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General Brock to the Earl of Liverpool."
York. Upper Canada
29th August 1812. My Lord.
Since the commencement of the War, my time has been chiefly occupied with my Military duties in various parts of the province. I have not failed regularly reporting to His Excellency the Governor in Chief what I considered essential, who I make no doubth put Your Lordship in possession of every necessary information.
The invasion of the Western District by General Hull, was productive of very unfavorable sensations among a large portion of the population, and so completely were their minds Subdued, that the Norfolk Militia, when ordered to March, peremptorily refused.
The State of the Country required prompt and vigorous measures. The Majority of the House of Assembly was likewise seized with the same apprehensions, and may be justly accused of studying more to avoid, by their proceedings incurring the indignation of the Enemy, than the honest ful-filment of their duty.I thought it my duty at this critical moment to lay before His Majesty's Executive Council, the representation of which the
enclosed is a Copy. As no one advantage could
result from their remaining longer in Session, the Legislature was immediately prorogued, upon their passing the Money Bills which leave at my disposal, for the use of the Militia, about Ten Thousand Pounds.
My Speech at the opening and close of the Session, together with the Answer of both Houses, I have the honor herewith to transmit.
I cannot hide from Your Lordship that I considered my situation at that time extremely perilous—Not only among the b. b. b. b.
Militia was evinced a disposition to submit
tamely, five hundred in the Western District having deserted their Ranks, but likewise the Indians of the Six Nations, who are placed in the heart of the Country, on the
Canadian Archives, Q. 315, P. 118.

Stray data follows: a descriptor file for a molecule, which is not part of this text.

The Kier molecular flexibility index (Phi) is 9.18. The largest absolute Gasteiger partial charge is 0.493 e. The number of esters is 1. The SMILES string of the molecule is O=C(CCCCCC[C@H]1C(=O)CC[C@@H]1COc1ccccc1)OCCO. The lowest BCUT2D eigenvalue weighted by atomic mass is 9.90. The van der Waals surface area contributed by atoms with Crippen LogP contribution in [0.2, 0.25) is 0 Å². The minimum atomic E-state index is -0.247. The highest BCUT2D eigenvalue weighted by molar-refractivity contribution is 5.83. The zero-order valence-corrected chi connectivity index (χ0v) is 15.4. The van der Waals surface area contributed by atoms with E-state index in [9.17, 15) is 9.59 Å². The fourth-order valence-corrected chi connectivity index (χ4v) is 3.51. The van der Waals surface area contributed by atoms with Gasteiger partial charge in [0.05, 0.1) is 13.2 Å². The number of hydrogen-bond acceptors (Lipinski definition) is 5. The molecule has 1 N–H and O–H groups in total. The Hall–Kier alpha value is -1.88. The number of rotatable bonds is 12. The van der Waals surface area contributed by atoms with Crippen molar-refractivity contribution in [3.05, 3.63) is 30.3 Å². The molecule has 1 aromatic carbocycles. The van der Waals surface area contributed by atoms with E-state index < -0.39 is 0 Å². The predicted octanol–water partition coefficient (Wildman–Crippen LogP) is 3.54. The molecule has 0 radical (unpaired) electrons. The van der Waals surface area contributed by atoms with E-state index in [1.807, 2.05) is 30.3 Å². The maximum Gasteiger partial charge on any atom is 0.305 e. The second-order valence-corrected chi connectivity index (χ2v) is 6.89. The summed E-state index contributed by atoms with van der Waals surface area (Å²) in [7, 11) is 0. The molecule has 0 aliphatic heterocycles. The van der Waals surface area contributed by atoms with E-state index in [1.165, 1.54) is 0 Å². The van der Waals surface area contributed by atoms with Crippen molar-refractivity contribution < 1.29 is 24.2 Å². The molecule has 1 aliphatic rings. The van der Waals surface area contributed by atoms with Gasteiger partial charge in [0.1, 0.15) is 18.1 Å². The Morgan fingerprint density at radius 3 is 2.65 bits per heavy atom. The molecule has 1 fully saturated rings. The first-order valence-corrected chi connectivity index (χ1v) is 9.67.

Grand River, positively refused, with the exception of a few Individuals, taking up Arms.
They audaciously announced their intention after the return of some of their Chiefs from General Hull, to remain Neutral, as if they wished to impose upon the Government, the belief that it was possible they could sit quietly in the midst of War. This unexpected conduct of the Indians deterred many good men from leaving their families and joining the Militia, they became more apprehensive of the internal than the external enemy, and would willingly have compromised with the one, to secure themselves from the other.
I shall think it my bounden duty at some future day to call Your Lordship's attention to the absolute necessity of removing this infatuated people from their present situation. The local voice of self preservation every consideration of policy recommends the Measure-although they have changed their tone with the late Success, yet the necessity of guarding against the evil they may still commit, is not less imperious. The proclamation which General Hull published upon his
taking possession of Sandwich, tended in a great
degree to create the disposition in the inhabitants already noticed, and his emissaries were numerous and active. I. caused a Counter Proclamation to be issued, which I had the
Satisfaction to find produced immediate effect among d